The headline in the Wall Street Journal caught my attention: “Facebook and Twitter Postings Cost CFO His Job.” Rachel Emma Silverman reported (May 15, 2012, B-1) that 63-year-old Gene Morphis was fired because he showed no restraint on Facebook and Twitter.
The ex-chief financial cfficer for the women’s clothing company Francesca’s Collection who received a salary of $1.8 million in 2010-11 is now unemployed because of posts and tweets like these:
March 6: “Dinner w/Board tonite. Used to be fun. Now one must be on guard every second.”
March 7: “Board meeting. Good numbers=Happy Board.”
March 13: “Earnings released. Conference call completed. How do you like me now Mr. Shorty?”
Morphis learned the hard way that there is a huge difference between griping at the water cooler versus grousing on Facebook or Twitter. Although both actions can potentially damage a company, the possibility for collateral damage is exponentially higher when thousands of people are readers. Mr. Morphis ignored his own tweet, “Must be on guard every second.”
Facebook, Twitter and other social media instruments can encourage healthy dialogue, giving pastors and other church leaders the means to engage in healthy long-distance conversations about important issues. But with this technology comes the need for appropriate restraint. Recognizing these potential dangers, the Kentucky Annual Conference of the United Methodist Church requires all candidates for ordination to friend” the Board of Ordained Ministry on their social media sites. Is this policy overkill? A Kentucky Methodist leader says it allows the church to be aware of those candidates whose language is “flippant, degrading or unbecoming of UM clergy.”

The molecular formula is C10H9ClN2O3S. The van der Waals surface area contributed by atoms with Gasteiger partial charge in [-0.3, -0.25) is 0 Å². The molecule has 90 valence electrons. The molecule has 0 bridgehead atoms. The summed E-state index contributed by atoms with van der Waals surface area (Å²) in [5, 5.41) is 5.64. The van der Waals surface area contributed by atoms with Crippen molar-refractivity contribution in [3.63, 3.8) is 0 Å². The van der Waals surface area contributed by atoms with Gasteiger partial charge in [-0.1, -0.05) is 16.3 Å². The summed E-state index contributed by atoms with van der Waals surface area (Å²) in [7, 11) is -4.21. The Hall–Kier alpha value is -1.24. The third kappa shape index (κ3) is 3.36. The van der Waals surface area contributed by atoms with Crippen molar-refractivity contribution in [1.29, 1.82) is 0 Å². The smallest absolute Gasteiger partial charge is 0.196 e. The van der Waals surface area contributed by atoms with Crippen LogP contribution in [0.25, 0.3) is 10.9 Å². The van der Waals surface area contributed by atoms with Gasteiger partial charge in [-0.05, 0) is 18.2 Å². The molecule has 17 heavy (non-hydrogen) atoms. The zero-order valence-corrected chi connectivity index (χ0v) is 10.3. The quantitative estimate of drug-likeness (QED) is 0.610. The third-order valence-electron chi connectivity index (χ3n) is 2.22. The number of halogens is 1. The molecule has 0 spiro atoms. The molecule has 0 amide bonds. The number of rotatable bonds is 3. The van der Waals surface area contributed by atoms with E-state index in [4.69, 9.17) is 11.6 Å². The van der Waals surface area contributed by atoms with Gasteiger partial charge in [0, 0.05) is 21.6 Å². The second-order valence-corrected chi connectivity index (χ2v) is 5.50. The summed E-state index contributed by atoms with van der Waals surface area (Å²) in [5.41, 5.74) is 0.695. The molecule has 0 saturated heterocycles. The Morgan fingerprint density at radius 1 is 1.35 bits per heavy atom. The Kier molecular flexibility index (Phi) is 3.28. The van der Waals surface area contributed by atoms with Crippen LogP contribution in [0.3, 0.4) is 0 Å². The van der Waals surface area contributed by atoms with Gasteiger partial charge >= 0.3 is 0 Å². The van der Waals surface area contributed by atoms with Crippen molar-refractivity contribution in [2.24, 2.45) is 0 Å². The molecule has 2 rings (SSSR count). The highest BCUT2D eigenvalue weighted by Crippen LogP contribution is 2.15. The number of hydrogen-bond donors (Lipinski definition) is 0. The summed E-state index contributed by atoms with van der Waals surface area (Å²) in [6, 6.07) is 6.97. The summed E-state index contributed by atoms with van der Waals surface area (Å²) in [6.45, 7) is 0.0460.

I read a virulent Facebook posting last month by a pastor who used this social media to complain about a denominational leader using defamatory language that made Mr. Morphis’ comments tame. A few disgruntled laypersons piled on, other clergy chimed in.
Some will shrug this off: “It’s a free country…people need thick skins…if the shoe fits, wear it, let the chips fall where they will, etc…” But had Facebook existed in Jesus’ day he might have said, based on Matthew 18: 15-20, “If you have something against another person, don’t tweet or post it. Speak to that person. If that doesn’t work, try again with 2-3 other persons. If that still doesn’t work, take it to the church.” This 3-step course of action involves a social component requiring courage and integrity while allowing for healing and redemption.
I write as one convicted of my own complicity in the sin of gossip, carping, self-righteousness that likely has undermined other person’s or congregation’s ministry. To cite another cliché, “It takes one to know one.” The book of James (3: 6, 10) has it right, “The tongue is a fire ... From the same mouth come blessing and cursing. My brothers and sisters this ought not to be so.”
If the tongue is a fire, where does that leave a keyboard, a tweet and a Facebook post?
Contact the Rev. Creede Hinshaw at Wesley Monumental United Methodist Church in Savannah at email@example.com.